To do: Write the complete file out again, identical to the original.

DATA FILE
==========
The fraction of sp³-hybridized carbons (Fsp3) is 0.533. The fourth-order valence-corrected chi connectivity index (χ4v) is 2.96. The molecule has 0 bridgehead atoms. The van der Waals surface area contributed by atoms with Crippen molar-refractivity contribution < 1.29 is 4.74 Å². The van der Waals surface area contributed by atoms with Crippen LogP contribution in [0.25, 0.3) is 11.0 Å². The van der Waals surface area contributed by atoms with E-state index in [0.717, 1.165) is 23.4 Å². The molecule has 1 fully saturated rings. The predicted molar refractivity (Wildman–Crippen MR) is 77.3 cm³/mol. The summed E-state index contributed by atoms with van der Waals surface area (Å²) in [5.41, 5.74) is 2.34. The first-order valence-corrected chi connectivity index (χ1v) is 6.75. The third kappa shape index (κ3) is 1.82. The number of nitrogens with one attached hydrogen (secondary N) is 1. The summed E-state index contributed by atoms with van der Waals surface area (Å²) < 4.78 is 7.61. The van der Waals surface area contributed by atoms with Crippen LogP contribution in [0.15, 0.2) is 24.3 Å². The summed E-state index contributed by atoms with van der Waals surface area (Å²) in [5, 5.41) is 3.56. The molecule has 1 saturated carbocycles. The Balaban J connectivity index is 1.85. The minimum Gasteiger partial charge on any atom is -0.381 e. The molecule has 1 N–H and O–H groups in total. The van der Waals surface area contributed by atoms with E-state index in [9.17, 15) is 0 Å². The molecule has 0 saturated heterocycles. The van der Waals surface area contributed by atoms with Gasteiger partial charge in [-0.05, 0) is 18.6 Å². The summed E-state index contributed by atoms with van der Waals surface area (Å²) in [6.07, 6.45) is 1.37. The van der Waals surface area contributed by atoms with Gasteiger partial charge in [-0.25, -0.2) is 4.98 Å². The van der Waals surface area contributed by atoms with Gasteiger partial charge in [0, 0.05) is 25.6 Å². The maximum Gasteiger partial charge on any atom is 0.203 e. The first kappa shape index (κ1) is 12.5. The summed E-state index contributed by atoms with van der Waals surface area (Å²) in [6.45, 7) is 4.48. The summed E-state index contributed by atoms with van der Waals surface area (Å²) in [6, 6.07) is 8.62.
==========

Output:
The fraction of sp³-hybridized carbons (Fsp3) is 0.533. The fourth-order valence-corrected chi connectivity index (χ4v) is 2.96. The molecule has 0 bridgehead atoms. The van der Waals surface area contributed by atoms with Crippen molar-refractivity contribution < 1.29 is 4.74 Å². The van der Waals surface area contributed by atoms with Crippen LogP contribution in [0.25, 0.3) is 11.0 Å². The van der Waals surface area contributed by atoms with E-state index in [0.717, 1.165) is 23.4 Å². The molecule has 1 fully saturated rings. The predicted molar refractivity (Wildman–Crippen MR) is 77.3 cm³/mol. The summed E-state index contributed by atoms with van der Waals surface area (Å²) in [5.41, 5.74) is 2.34. The first-order valence-corrected chi connectivity index (χ1v) is 6.75. The third kappa shape index (κ3) is 1.82. The number of nitrogens with one attached hydrogen (secondary N) is 1. The summed E-state index contributed by atoms with van der Waals surface area (Å²) < 4.78 is 7.61. The van der Waals surface area contributed by atoms with Crippen LogP contribution in [0.15, 0.2) is 24.3 Å². The summed E-state index contributed by atoms with van der Waals surface area (Å²) in [5, 5.41) is 3.56. The molecule has 1 saturated carbocycles. The Balaban J connectivity index is 1.85. The minimum Gasteiger partial charge on any atom is -0.381 e. The molecule has 1 N–H and O–H groups in total. The van der Waals surface area contributed by atoms with E-state index in [9.17, 15) is 0 Å². The molecule has 0 saturated heterocycles. The van der Waals surface area contributed by atoms with Gasteiger partial charge in [-0.05, 0) is 18.6 Å². The summed E-state index contributed by atoms with van der Waals surface area (Å²) in [6.07, 6.45) is 1.37. The van der Waals surface area contributed by atoms with Gasteiger partial charge in [-0.25, -0.2) is 4.98 Å². The van der Waals surface area contributed by atoms with Gasteiger partial charge in [0, 0.05) is 25.6 Å². The maximum Gasteiger partial charge on any atom is 0.203 e. The first kappa shape index (κ1) is 12.5. The summed E-state index contributed by atoms with van der Waals surface area (Å²) in [6.45, 7) is 4.48. The summed E-state index contributed by atoms with van der Waals surface area (Å²) in [6, 6.07) is 8.62.